Choi and Noh both hope to connect with the local Jewish community, as well. Joy Kurland, who is the director of the Jewish Community Relations Council at the Jewish Federation of Northern New Jersey, says her group shares that desire. The project is still at its very start, but she already has begun to plan ways to reach out to local Korean leaders, including Choi. She hopes that there will be more to report on the efforts in a few months. It is a natural move, Kurland said; the Korean community is one of the fastest growing in Bergen County, where the federation has its headquarters.(Holy Name Medical Center in Teaneck, for example, has an entire department devoted solely to Korean outreach and rivaled only by its outreach to the area’s Jewish community.) “We have a lot of common values, so there is a lot of potential there. Knowing your neighbor, really understanding your neighbor, helps us work together to better our society, and it really helps in areas of common and mutual concern.”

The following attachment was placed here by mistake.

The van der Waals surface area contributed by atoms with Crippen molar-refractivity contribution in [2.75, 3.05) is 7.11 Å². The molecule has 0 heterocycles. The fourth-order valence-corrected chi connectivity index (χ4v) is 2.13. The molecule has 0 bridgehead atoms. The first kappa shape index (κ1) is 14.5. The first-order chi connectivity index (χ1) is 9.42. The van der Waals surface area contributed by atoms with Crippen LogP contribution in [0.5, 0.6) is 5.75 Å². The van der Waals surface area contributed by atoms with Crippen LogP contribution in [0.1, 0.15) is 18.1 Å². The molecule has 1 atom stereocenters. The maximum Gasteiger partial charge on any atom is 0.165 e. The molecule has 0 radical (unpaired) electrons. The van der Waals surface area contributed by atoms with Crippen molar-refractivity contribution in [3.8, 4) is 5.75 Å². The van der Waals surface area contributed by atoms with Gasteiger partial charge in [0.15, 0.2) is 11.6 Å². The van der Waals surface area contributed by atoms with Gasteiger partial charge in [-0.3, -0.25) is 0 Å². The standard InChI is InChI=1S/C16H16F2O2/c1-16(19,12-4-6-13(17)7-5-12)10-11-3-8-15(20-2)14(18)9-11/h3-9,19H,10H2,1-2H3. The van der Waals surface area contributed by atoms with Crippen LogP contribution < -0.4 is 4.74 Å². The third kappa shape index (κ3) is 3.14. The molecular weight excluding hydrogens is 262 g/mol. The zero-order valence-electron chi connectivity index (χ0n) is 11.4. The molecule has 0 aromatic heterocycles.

“If we can develop some kind of program that can expose Korean people to Jewish heritage, culture, history, and probably basic language, then many more people can participate in Israel,” Choi said, and that would be particularly useful “in the time of anti-Israel.”
“Lots of Korean pastors have the same heart that I have,” he said. “It’s not only me.”
Noh agrees. “In Korea, there are a lot of prayer meetings where they pray for Israel and for the peace of Jerusalem,” she said.
More on: Koreans and Jews find common cause